ISSN 1063-0740, Russian Journal of Marine Biology, 2016, Vol. 42, No. 7, pp. 582–590. © Pleiades Publishing, Ltd., 2016.
Original Russian Text © G.S. Gavrilova, L.N. Kim, 2016, published in Izvestiya TINRO.
The Efficiency of Yesso Scallop (Mizuhopecten yessoensis)
Aquaculture in Ussuri Bay (Sea of Japan)
G. S. Gavrilova* and L. N. Kim
Pacific Research Fisheries Center , ul. Shevchenko 4, Vladivostok, 690091 Russia
Received November 16, 2015
Abstract—Data on cultivation of the Yesso scallop, Mizuhopecten yessoensis, in Ussuri Bay are summarized.
The sea-based farms that are established in the shallow waters at depths of 2–18 m differ in the area occupied
by their facilities and the hydrodynamic characteristics. A farm with a complex structure (collectors, cages,
and bottom cultures) operates in the semi-enclosed Sukhodol Bay. In the other two bays, mostly bottom facil-
ities for ranching scallop and sea cucumber are used. The local scallop broodstocks were formed by introduc-
ing juveniles from Posyet Bay. As a result, at least 20 million scallop spat were collected in these three bays
from 2000 to 2014. The total yield of market-size scallops was approximately 216 tons, of which over 111 t were
obtained in Sukhodol Bay, 70 t in Ilmovaya Bay, and 35 t in Malye Kushi Bay. Analysis showed that the
potential for the development of this type of aquaculture in the region was limited. The mean long-term value
of the spat density was not higher than 200 spat per collector and did not increase throughout the period of
operation of the farms. Thus, farmers had to increase the number of collectors to obtain the required quantity
of scallop seed. Some years were unfavorable for harvesting juvenile scallop at all of the farms along the east-
ern coast of Ussuri Bay. The environmental conditions in these waters are not optimal for Yesso scallop cul-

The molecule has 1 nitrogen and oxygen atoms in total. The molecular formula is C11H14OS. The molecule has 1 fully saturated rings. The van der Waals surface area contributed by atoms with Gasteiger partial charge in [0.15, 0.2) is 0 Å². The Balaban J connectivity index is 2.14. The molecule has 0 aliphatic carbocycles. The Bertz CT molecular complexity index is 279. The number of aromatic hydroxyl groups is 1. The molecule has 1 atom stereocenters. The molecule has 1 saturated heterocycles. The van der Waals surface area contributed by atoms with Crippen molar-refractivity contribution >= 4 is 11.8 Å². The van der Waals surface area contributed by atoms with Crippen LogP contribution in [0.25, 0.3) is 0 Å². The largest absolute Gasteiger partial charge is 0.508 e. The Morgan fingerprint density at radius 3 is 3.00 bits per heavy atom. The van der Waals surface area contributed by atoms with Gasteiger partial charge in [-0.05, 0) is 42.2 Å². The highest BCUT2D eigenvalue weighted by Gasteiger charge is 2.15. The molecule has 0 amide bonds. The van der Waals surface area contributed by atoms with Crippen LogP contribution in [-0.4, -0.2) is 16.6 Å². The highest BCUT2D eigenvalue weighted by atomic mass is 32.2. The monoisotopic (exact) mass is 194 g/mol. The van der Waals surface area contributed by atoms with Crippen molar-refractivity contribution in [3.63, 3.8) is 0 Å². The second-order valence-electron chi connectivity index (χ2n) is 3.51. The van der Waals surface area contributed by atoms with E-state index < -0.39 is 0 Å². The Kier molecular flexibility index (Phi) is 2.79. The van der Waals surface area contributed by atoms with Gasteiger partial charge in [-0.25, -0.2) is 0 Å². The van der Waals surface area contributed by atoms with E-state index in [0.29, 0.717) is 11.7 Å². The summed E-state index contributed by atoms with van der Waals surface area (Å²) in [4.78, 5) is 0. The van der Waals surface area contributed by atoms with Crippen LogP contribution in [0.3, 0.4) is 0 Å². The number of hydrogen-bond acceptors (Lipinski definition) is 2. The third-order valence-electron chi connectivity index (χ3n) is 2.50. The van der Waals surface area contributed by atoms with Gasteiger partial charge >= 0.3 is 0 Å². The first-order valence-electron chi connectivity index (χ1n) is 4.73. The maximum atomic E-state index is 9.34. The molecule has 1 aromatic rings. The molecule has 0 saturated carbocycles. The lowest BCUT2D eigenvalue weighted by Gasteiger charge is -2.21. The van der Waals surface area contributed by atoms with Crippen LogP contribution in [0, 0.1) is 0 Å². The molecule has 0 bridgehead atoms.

tivation by the extensive method.
Keywords: Ussuri Bay, spat collection, culture, collector, scallop cultivation
The Yesso scallop Mizuhopecten yessoensis has been
cultivated in coastal waters of Primorsky Krai since the
middle 1970s; it is a major segment of invertebrate
aquaculture in the region. In the first decade of the
current century, the annual production of market-size
scallops at all farms of the region varied from 300 to
2000 t with a maximum harvest of 1000 t. According to
the Department of Fisheries and Aquatic Biological
Resources of the Administration of Primorsky krai, a
total of 27 million juvenile scallops were collected and
restocked at the farms of the region in 2014–2015; the
level of aquaculture products that were sold reached
1100 t .
The seed for growing of market-size scallops in Pri-
morsky Krai is obtained by an extensive method,
which consists in spat collection in the wild using arti-
ficial collectors. Due to the year-to-year variability in
its abundance, the production of market-size scallops
is subject to significant changes. In addition, mean
annual values of spat density on collectors vary
between various parts of the coast of Primorsky Krai.
Currently, the largest amounts of scallop spat and
market-size product are obtained in Posyet Bay [2, 3].
In the early 2000s, when development of Yesso scallop
aquaculture off the eastern coast of the Ussuri Bay had
just begun, more than a dozen entrepreneurs
attempted to master this new type of economic activ-
ity; only three to five farms continue to operate in this
The goal of this study was to summarize the data on
the current scale and prospects of Yesso scallop culti-
vation in Ussuri Bay. The specifics and problems of
commercial shellfish cultivation in one of the aquacul-
tural areas of Peter the Great Bay were analyzed.
MATERIALS AND METHODS
Data on the following aquaculture farms, located
in the three smaller bays of Ussuri Bay, were used for
the analysis: Marikul’tura (Sukhodol Bay), Kolomeit-
sev (Malye Kushi Bay (local name)), and Danilova
(Ilmovaya Bay) (figure). These organizations have
collected a long-term series of observations on the
abundance of spat on collectors and the production of
market-size scallops: in Sukhodol Bay from 1999 to
2014 and in Malye Kushi and Ilmovaya bays from 2000
and 2004, respectively, to 2014. For the discussion of
the problems of market-size shellfish cultivation,
materials on other waters of Ussuri Bay for various
years were also used.